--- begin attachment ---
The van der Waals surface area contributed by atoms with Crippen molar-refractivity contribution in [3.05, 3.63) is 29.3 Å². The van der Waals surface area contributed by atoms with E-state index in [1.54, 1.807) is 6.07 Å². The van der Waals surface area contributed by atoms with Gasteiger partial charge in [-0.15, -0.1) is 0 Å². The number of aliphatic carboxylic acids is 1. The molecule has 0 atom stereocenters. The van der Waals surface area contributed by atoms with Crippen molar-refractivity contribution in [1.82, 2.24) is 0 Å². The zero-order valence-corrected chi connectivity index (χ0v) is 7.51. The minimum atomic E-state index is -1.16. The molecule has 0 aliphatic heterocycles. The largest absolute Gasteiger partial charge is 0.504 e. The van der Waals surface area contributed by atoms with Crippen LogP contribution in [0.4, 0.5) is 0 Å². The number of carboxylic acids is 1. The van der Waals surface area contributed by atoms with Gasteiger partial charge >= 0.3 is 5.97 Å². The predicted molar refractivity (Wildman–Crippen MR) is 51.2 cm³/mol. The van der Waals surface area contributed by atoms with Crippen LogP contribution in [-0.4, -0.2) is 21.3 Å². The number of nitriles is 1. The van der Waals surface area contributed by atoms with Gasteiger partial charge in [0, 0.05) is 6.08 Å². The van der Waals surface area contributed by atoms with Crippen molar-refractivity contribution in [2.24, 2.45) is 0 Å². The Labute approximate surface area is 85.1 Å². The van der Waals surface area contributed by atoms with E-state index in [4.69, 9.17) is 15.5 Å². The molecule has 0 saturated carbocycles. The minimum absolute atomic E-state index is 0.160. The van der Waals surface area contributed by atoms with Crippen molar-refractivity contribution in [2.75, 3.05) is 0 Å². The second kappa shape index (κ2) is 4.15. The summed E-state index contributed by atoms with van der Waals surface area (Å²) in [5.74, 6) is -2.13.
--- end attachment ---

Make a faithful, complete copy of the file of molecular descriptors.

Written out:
The van der Waals surface area contributed by atoms with Crippen molar-refractivity contribution in [3.05, 3.63) is 29.3 Å². The van der Waals surface area contributed by atoms with E-state index in [1.54, 1.807) is 6.07 Å². The van der Waals surface area contributed by atoms with Gasteiger partial charge in [-0.15, -0.1) is 0 Å². The number of aliphatic carboxylic acids is 1. The molecule has 0 atom stereocenters. The van der Waals surface area contributed by atoms with Crippen molar-refractivity contribution in [1.82, 2.24) is 0 Å². The zero-order valence-corrected chi connectivity index (χ0v) is 7.51. The minimum atomic E-state index is -1.16. The molecule has 0 aliphatic heterocycles. The largest absolute Gasteiger partial charge is 0.504 e. The van der Waals surface area contributed by atoms with Crippen LogP contribution in [0.4, 0.5) is 0 Å². The number of carboxylic acids is 1. The van der Waals surface area contributed by atoms with Gasteiger partial charge >= 0.3 is 5.97 Å². The predicted molar refractivity (Wildman–Crippen MR) is 51.2 cm³/mol. The van der Waals surface area contributed by atoms with Crippen LogP contribution in [-0.4, -0.2) is 21.3 Å². The number of nitriles is 1. The van der Waals surface area contributed by atoms with Gasteiger partial charge in [0, 0.05) is 6.08 Å². The van der Waals surface area contributed by atoms with Crippen molar-refractivity contribution in [2.24, 2.45) is 0 Å². The Labute approximate surface area is 85.1 Å². The van der Waals surface area contributed by atoms with E-state index in [4.69, 9.17) is 15.5 Å². The molecule has 0 saturated carbocycles. The minimum absolute atomic E-state index is 0.160. The van der Waals surface area contributed by atoms with Crippen molar-refractivity contribution in [2.75, 3.05) is 0 Å². The second kappa shape index (κ2) is 4.15. The summed E-state index contributed by atoms with van der Waals surface area (Å²) in [5.74, 6) is -2.13.